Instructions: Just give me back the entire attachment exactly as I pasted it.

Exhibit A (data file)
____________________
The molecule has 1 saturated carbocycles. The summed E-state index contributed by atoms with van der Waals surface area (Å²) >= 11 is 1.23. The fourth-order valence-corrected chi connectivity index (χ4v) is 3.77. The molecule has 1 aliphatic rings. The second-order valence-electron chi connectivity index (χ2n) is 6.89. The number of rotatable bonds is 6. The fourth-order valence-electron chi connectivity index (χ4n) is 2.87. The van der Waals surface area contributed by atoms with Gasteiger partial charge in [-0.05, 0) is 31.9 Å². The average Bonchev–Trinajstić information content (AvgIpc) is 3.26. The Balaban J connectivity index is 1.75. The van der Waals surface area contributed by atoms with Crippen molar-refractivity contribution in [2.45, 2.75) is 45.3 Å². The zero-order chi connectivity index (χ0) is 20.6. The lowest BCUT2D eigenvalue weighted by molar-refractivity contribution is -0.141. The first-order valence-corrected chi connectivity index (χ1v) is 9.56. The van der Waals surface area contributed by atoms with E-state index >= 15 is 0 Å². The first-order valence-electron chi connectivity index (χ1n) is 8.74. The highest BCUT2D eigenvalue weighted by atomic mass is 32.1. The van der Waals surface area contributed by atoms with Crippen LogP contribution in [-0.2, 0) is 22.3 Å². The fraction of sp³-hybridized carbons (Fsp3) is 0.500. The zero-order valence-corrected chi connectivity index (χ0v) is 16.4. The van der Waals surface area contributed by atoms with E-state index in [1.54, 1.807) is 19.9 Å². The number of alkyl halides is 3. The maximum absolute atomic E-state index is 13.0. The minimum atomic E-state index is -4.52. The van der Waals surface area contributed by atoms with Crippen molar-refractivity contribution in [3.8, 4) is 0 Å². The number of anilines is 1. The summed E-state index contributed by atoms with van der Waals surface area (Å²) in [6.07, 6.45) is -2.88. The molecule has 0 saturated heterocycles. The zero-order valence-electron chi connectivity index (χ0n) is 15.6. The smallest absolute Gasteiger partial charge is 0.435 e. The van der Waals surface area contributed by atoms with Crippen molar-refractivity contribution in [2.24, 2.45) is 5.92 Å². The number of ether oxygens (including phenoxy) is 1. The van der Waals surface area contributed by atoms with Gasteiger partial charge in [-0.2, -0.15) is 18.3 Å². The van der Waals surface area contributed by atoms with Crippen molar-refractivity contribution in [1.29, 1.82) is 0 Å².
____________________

The molecule has 1 saturated carbocycles. The summed E-state index contributed by atoms with van der Waals surface area (Å²) >= 11 is 1.23. The fourth-order valence-corrected chi connectivity index (χ4v) is 3.77. The molecule has 1 aliphatic rings. The second-order valence-electron chi connectivity index (χ2n) is 6.89. The number of rotatable bonds is 6. The fourth-order valence-electron chi connectivity index (χ4n) is 2.87. The van der Waals surface area contributed by atoms with Gasteiger partial charge in [-0.05, 0) is 31.9 Å². The average Bonchev–Trinajstić information content (AvgIpc) is 3.26. The Balaban J connectivity index is 1.75. The van der Waals surface area contributed by atoms with Crippen molar-refractivity contribution in [2.45, 2.75) is 45.3 Å². The zero-order chi connectivity index (χ0) is 20.6. The lowest BCUT2D eigenvalue weighted by molar-refractivity contribution is -0.141. The first-order valence-corrected chi connectivity index (χ1v) is 9.56. The van der Waals surface area contributed by atoms with E-state index >= 15 is 0 Å². The first-order valence-electron chi connectivity index (χ1n) is 8.74. The highest BCUT2D eigenvalue weighted by atomic mass is 32.1. The van der Waals surface area contributed by atoms with Crippen LogP contribution in [-0.2, 0) is 22.3 Å². The fraction of sp³-hybridized carbons (Fsp3) is 0.500. The zero-order valence-corrected chi connectivity index (χ0v) is 16.4. The van der Waals surface area contributed by atoms with E-state index in [1.54, 1.807) is 19.9 Å². The number of alkyl halides is 3. The maximum absolute atomic E-state index is 13.0. The minimum atomic E-state index is -4.52. The van der Waals surface area contributed by atoms with Crippen molar-refractivity contribution in [3.8, 4) is 0 Å². The number of anilines is 1. The summed E-state index contributed by atoms with van der Waals surface area (Å²) in [6.07, 6.45) is -2.88. The molecule has 0 saturated heterocycles. The zero-order valence-electron chi connectivity index (χ0n) is 15.6. The smallest absolute Gasteiger partial charge is 0.435 e. The van der Waals surface area contributed by atoms with Crippen molar-refractivity contribution in [2.24, 2.45) is 5.92 Å². The number of ether oxygens (including phenoxy) is 1. The van der Waals surface area contributed by atoms with Gasteiger partial charge in [-0.2, -0.15) is 18.3 Å². The van der Waals surface area contributed by atoms with Crippen molar-refractivity contribution in [1.29, 1.82) is 0 Å².